The Water Dancer is a depth charge aimed at the submerged wreckage of Southern slavery. Coates employs the emotive metaphor of the water journey to shape a narrative about remembering and healing. At the start of this four-hundred-page historical drama, we meet our protagonist, Hiram, as he is plunged into a new and alienating knowledge of his circumstances. Hiram is one of the Tasked—Coates rarely refers to ‘slavery’—on a Virginia tobacco plantation. His father is the white patriarch of the balefully named Lockless estate, and his mother is a rebellious slave sold at auction, whose disappearance creates an unreconcilable traumatic memory in her young son. The novel is set in the declining days of the Virginia franchises. The land has been worked to exhaustion, the boom days of tobacco wealth are fading, and while the white families—Coates terms them ‘the Quality’—are still parading and maintaining the façade of high society, the entire enterprise is taking on water.

Hiram is uncommonly intelligent, and his notable gift is an inexhaustible memory. When he is brought up to the main house from the nameless wretchedness of the Street, he begins to believe that he is destined for a better life than what he has observed around him:

I tried to remember the Street and Thena’s admonition, They ain’t your family. But seeing the estate as I now did—rolling green hills in summer, woods blossoming in red and gold in fall, and then in winter a snow dappling everything, and seeing, though living below, the main house of Lockless, the great columns of the portico, the setting sun casting itself through the fanlight, seeing the winding corridors, and seeing the grand portraits of my grandfather and grandmother, my eyes in theirs, I began, in my quiet moments, to imagine myself in their ranks.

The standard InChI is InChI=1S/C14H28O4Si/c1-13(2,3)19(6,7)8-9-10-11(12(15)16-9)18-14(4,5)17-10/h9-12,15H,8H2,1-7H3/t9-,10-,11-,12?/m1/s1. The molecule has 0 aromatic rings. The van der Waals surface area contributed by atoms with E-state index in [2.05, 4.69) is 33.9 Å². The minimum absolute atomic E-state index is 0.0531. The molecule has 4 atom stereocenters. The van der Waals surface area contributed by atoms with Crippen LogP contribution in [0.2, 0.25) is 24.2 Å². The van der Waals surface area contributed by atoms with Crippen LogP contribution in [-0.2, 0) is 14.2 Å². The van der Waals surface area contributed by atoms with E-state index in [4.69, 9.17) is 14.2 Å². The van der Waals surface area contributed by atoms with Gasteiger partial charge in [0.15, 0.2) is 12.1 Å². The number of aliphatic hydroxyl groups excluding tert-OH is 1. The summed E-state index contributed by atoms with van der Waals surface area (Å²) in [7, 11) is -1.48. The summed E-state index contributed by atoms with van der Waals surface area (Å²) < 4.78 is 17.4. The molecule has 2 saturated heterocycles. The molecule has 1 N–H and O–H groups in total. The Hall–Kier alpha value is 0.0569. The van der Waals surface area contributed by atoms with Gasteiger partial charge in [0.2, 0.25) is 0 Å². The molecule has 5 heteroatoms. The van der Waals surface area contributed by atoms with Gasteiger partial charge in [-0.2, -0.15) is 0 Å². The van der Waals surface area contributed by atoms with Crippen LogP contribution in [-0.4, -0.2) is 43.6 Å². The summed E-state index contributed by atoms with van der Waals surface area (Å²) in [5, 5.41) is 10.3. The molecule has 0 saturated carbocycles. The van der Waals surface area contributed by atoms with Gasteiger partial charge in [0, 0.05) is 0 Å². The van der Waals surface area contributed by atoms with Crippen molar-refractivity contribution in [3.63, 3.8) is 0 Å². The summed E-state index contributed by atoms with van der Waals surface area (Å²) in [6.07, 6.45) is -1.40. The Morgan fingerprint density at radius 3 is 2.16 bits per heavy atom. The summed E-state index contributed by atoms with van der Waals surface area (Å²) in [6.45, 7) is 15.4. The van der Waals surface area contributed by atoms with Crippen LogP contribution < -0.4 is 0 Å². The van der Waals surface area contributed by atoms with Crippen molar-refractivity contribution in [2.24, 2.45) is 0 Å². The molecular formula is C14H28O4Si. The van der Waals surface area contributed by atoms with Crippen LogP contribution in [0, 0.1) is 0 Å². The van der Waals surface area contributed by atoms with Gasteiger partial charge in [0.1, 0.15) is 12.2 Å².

He is encouraged in his fatal delusion by the Walker patriarch, who tacitly encourages the young Hiram. Hiram’s half-brother Maynard is the heir apparent, and a malevolently caddish buffoon who has alienated himself from the ranks of the Quality because he does not know how to play the role of the white gentleman. Hiram observes his brother’s path towards the ancestral seat, ruefully noting:  

I was certain my father saw things as I did, and I wondered how wrong it must have felt to see the best of you emerge in this way, in the place you didn’t expect, indeed in the place your whole world depends on it never appearing.

Coates is acutely aware that white supremacy requires a wilful investment in an unsustainable fantasy whose boundaries are only maintained through violence. Hiram gradually learns that the society he has longed to be a part of depends on the Tasked for its existence: 

The masters could not bring water to boil, harness a horse, nor strap their own drawers without us. We were better than them—we had to be. Sloth was literal death for us, while for them it was the whole ambition of their lives.

This realisation makes his bondage more and more unfathomable. What accident of fate has installed people so ill-equipped at the top of the order? 

If I had to choose one point in the narrative that illustrates the story’s returning fixation, it is early on in the first section, where Hiram is moving through town while waiting for Maynard. It’s late afternoon, and he watches warily as the merriment of the Quality reveals its malignant inner workings: